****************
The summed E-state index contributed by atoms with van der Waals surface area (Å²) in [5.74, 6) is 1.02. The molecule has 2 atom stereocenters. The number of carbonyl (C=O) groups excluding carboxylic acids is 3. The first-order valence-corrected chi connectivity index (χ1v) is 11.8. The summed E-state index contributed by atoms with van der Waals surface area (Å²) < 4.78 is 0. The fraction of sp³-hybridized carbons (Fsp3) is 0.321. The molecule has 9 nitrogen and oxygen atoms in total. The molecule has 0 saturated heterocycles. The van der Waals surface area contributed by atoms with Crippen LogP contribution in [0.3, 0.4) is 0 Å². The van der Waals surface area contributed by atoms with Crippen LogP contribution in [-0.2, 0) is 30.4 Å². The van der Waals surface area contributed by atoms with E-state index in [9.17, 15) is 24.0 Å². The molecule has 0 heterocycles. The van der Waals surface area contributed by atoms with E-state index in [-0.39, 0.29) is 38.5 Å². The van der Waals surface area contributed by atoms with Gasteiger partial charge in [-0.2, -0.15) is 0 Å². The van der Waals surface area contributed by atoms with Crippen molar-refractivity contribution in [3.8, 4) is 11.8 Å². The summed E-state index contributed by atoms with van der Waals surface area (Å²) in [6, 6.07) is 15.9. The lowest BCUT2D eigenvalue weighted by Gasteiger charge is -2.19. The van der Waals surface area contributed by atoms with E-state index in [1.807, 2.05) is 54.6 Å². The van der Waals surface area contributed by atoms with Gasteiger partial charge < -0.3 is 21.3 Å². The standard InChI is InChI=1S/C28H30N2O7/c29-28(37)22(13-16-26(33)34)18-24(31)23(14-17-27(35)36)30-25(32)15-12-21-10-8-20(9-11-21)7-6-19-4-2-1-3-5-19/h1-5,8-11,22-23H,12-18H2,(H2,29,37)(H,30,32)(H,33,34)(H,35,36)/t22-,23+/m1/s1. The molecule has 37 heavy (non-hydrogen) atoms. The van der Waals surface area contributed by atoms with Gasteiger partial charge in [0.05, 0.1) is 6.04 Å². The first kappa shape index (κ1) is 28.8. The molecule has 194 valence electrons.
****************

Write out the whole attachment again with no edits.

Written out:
The summed E-state index contributed by atoms with van der Waals surface area (Å²) in [5.74, 6) is 1.02. The molecule has 2 atom stereocenters. The number of carbonyl (C=O) groups excluding carboxylic acids is 3. The first-order valence-corrected chi connectivity index (χ1v) is 11.8. The summed E-state index contributed by atoms with van der Waals surface area (Å²) < 4.78 is 0. The fraction of sp³-hybridized carbons (Fsp3) is 0.321. The molecule has 9 nitrogen and oxygen atoms in total. The molecule has 0 saturated heterocycles. The van der Waals surface area contributed by atoms with Crippen LogP contribution in [0.3, 0.4) is 0 Å². The van der Waals surface area contributed by atoms with Crippen LogP contribution in [-0.2, 0) is 30.4 Å². The van der Waals surface area contributed by atoms with E-state index in [9.17, 15) is 24.0 Å². The molecule has 0 heterocycles. The van der Waals surface area contributed by atoms with E-state index in [-0.39, 0.29) is 38.5 Å². The van der Waals surface area contributed by atoms with Gasteiger partial charge in [-0.2, -0.15) is 0 Å². The van der Waals surface area contributed by atoms with Crippen molar-refractivity contribution in [3.8, 4) is 11.8 Å². The summed E-state index contributed by atoms with van der Waals surface area (Å²) in [6, 6.07) is 15.9. The lowest BCUT2D eigenvalue weighted by Gasteiger charge is -2.19. The van der Waals surface area contributed by atoms with E-state index in [1.807, 2.05) is 54.6 Å². The van der Waals surface area contributed by atoms with Gasteiger partial charge < -0.3 is 21.3 Å². The standard InChI is InChI=1S/C28H30N2O7/c29-28(37)22(13-16-26(33)34)18-24(31)23(14-17-27(35)36)30-25(32)15-12-21-10-8-20(9-11-21)7-6-19-4-2-1-3-5-19/h1-5,8-11,22-23H,12-18H2,(H2,29,37)(H,30,32)(H,33,34)(H,35,36)/t22-,23+/m1/s1. The molecule has 37 heavy (non-hydrogen) atoms. The van der Waals surface area contributed by atoms with Gasteiger partial charge in [0.05, 0.1) is 6.04 Å². The first kappa shape index (κ1) is 28.8. The molecule has 194 valence electrons.